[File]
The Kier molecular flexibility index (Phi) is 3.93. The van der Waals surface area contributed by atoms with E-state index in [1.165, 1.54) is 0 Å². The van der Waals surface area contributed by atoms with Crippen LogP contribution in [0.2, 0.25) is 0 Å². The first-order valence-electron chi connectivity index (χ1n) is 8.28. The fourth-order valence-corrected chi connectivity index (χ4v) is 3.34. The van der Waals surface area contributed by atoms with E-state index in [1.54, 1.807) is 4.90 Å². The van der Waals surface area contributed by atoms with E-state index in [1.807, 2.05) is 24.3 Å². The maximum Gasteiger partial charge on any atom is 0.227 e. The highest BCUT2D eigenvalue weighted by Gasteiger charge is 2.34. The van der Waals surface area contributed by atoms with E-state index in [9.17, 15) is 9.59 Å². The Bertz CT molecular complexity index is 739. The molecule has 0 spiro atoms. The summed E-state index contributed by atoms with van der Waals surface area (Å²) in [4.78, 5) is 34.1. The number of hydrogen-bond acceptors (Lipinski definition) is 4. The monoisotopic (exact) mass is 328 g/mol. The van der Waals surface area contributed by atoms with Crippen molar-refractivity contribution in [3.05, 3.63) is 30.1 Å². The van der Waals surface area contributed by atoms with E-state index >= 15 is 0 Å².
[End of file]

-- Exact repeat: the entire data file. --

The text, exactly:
The Kier molecular flexibility index (Phi) is 3.93. The van der Waals surface area contributed by atoms with E-state index in [1.165, 1.54) is 0 Å². The van der Waals surface area contributed by atoms with Crippen LogP contribution in [0.2, 0.25) is 0 Å². The first-order valence-electron chi connectivity index (χ1n) is 8.28. The fourth-order valence-corrected chi connectivity index (χ4v) is 3.34. The van der Waals surface area contributed by atoms with E-state index in [1.54, 1.807) is 4.90 Å². The van der Waals surface area contributed by atoms with E-state index in [1.807, 2.05) is 24.3 Å². The maximum Gasteiger partial charge on any atom is 0.227 e. The highest BCUT2D eigenvalue weighted by Gasteiger charge is 2.34. The van der Waals surface area contributed by atoms with E-state index in [9.17, 15) is 9.59 Å². The Bertz CT molecular complexity index is 739. The molecule has 0 spiro atoms. The summed E-state index contributed by atoms with van der Waals surface area (Å²) in [4.78, 5) is 34.1. The number of hydrogen-bond acceptors (Lipinski definition) is 4. The monoisotopic (exact) mass is 328 g/mol. The van der Waals surface area contributed by atoms with Crippen molar-refractivity contribution in [3.05, 3.63) is 30.1 Å². The van der Waals surface area contributed by atoms with E-state index >= 15 is 0 Å².